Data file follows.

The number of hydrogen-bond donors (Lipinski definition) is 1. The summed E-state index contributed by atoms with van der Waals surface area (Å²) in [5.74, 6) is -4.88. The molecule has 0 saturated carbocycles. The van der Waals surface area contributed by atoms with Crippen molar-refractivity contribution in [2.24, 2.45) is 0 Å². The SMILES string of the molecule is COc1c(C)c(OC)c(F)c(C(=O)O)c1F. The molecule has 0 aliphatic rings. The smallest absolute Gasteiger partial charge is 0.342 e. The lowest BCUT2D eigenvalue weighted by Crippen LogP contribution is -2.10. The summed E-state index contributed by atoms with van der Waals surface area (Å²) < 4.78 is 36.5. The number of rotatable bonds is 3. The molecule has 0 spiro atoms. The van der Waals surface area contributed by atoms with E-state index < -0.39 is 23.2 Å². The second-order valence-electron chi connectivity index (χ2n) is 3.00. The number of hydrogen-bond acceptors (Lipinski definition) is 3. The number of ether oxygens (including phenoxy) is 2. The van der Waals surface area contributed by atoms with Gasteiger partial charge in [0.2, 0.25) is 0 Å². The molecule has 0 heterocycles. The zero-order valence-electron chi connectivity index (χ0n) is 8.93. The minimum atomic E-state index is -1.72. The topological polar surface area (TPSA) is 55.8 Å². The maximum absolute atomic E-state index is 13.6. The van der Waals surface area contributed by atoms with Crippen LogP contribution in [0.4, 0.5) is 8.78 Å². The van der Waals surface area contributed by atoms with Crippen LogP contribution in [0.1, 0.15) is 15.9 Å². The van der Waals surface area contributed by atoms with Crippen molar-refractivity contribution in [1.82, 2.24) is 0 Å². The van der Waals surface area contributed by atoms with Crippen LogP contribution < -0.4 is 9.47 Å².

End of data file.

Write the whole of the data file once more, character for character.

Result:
The number of hydrogen-bond donors (Lipinski definition) is 1. The summed E-state index contributed by atoms with van der Waals surface area (Å²) in [5.74, 6) is -4.88. The molecule has 0 saturated carbocycles. The van der Waals surface area contributed by atoms with Crippen molar-refractivity contribution in [2.24, 2.45) is 0 Å². The SMILES string of the molecule is COc1c(C)c(OC)c(F)c(C(=O)O)c1F. The molecule has 0 aliphatic rings. The smallest absolute Gasteiger partial charge is 0.342 e. The lowest BCUT2D eigenvalue weighted by Crippen LogP contribution is -2.10. The summed E-state index contributed by atoms with van der Waals surface area (Å²) < 4.78 is 36.5. The number of rotatable bonds is 3. The molecule has 0 spiro atoms. The van der Waals surface area contributed by atoms with E-state index < -0.39 is 23.2 Å². The second-order valence-electron chi connectivity index (χ2n) is 3.00. The number of hydrogen-bond acceptors (Lipinski definition) is 3. The number of ether oxygens (including phenoxy) is 2. The van der Waals surface area contributed by atoms with Gasteiger partial charge in [0.2, 0.25) is 0 Å². The molecule has 0 heterocycles. The zero-order valence-electron chi connectivity index (χ0n) is 8.93. The minimum atomic E-state index is -1.72. The topological polar surface area (TPSA) is 55.8 Å². The maximum absolute atomic E-state index is 13.6. The van der Waals surface area contributed by atoms with Crippen LogP contribution in [0.4, 0.5) is 8.78 Å². The van der Waals surface area contributed by atoms with Crippen LogP contribution in [0.1, 0.15) is 15.9 Å². The van der Waals surface area contributed by atoms with Crippen molar-refractivity contribution in [1.82, 2.24) is 0 Å². The van der Waals surface area contributed by atoms with Crippen LogP contribution < -0.4 is 9.47 Å².